Jean-Pierre Antonio teaches English at Suzuka University in Japan and has lived in Japan for 28 years. He grew up on Vancouver Island and maintains connections to British Columbia and an interest in Nikkei history in Canada. He has been working on a translation of the diary of Masayuki Yano, a Japanese immigrant, who arrived in BC in 1928, along with his translation partner Michiko Kihira. Some of the translation was published in British Columbia History Magazine, Fall 2015.

When Masayuki Yano died in Toronto in 1989 at the age of 80, he left behind a hand-made cedar box, which contained personal papers and objects, including photographs, a blanket from an internment camp, a document that was his mother’s koseki (Japanese household register), and his diary, begun January 1, 1928, and completed shortly after the end of WWII. Together, these items form a unique legacy. Very few pre-World War II primary Japanese-Canadian documents, such as diaries, have survived. Masayuki Yano’s 88-year old diary provides a rare first-hand glimpse into one man’s experiences and thoughts as a Japanese immigrant to BC just prior to WWII. Asked to translate the diary by the Yano family, Jean-Pierre Antonio’s research took him on an unexpected journey into Masayuki Yano’s past and introduced him to the fascinating and illusive woman who was mistress to a samurai, land-owner in her own right, and Masayuki Yano’s mother.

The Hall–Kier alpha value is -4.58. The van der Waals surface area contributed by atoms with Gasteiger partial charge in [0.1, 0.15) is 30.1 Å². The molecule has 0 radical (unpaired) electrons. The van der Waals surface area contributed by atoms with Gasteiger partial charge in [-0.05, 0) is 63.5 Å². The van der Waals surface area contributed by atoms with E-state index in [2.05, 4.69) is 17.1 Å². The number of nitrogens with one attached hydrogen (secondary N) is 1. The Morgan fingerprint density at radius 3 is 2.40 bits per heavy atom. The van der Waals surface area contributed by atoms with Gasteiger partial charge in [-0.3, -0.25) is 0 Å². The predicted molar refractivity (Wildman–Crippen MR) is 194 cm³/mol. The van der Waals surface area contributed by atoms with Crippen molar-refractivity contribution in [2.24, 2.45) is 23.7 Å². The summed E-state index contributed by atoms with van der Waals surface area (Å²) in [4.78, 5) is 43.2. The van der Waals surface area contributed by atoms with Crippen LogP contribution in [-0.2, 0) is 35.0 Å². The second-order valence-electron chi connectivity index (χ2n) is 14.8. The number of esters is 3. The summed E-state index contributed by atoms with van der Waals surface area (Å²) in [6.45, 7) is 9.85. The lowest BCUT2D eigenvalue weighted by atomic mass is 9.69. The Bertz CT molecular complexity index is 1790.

[Information supplied by Kogawa House News 2017]